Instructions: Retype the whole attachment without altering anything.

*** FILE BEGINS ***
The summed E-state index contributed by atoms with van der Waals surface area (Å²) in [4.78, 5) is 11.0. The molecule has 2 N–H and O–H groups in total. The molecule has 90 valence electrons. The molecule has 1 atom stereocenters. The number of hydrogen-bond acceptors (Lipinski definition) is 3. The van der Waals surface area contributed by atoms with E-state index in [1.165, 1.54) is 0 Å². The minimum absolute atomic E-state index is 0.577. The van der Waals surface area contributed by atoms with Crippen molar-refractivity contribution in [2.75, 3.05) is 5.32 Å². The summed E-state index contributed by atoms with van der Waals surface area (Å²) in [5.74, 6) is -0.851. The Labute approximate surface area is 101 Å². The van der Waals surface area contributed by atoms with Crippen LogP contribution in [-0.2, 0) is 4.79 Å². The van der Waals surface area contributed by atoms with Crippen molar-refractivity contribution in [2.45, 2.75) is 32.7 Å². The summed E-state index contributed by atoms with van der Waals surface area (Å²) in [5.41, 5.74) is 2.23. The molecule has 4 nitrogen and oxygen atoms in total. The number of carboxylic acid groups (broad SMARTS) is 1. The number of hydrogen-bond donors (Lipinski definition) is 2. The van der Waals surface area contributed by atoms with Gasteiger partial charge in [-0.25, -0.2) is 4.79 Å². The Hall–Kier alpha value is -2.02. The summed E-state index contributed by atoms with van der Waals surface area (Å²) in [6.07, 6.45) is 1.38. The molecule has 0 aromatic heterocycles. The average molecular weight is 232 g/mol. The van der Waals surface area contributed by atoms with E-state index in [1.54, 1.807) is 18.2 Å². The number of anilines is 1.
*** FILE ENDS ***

The summed E-state index contributed by atoms with van der Waals surface area (Å²) in [4.78, 5) is 11.0. The molecule has 2 N–H and O–H groups in total. The molecule has 90 valence electrons. The molecule has 1 atom stereocenters. The number of hydrogen-bond acceptors (Lipinski definition) is 3. The van der Waals surface area contributed by atoms with E-state index in [1.165, 1.54) is 0 Å². The minimum absolute atomic E-state index is 0.577. The van der Waals surface area contributed by atoms with Crippen molar-refractivity contribution in [2.75, 3.05) is 5.32 Å². The summed E-state index contributed by atoms with van der Waals surface area (Å²) in [5.74, 6) is -0.851. The Labute approximate surface area is 101 Å². The van der Waals surface area contributed by atoms with Crippen LogP contribution in [-0.2, 0) is 4.79 Å². The van der Waals surface area contributed by atoms with Crippen molar-refractivity contribution in [2.45, 2.75) is 32.7 Å². The summed E-state index contributed by atoms with van der Waals surface area (Å²) in [5.41, 5.74) is 2.23. The molecule has 4 nitrogen and oxygen atoms in total. The number of carboxylic acid groups (broad SMARTS) is 1. The number of hydrogen-bond donors (Lipinski definition) is 2. The van der Waals surface area contributed by atoms with Gasteiger partial charge in [-0.25, -0.2) is 4.79 Å². The Hall–Kier alpha value is -2.02. The summed E-state index contributed by atoms with van der Waals surface area (Å²) in [6.07, 6.45) is 1.38. The molecule has 0 aromatic heterocycles. The average molecular weight is 232 g/mol. The van der Waals surface area contributed by atoms with E-state index in [1.54, 1.807) is 18.2 Å². The number of anilines is 1.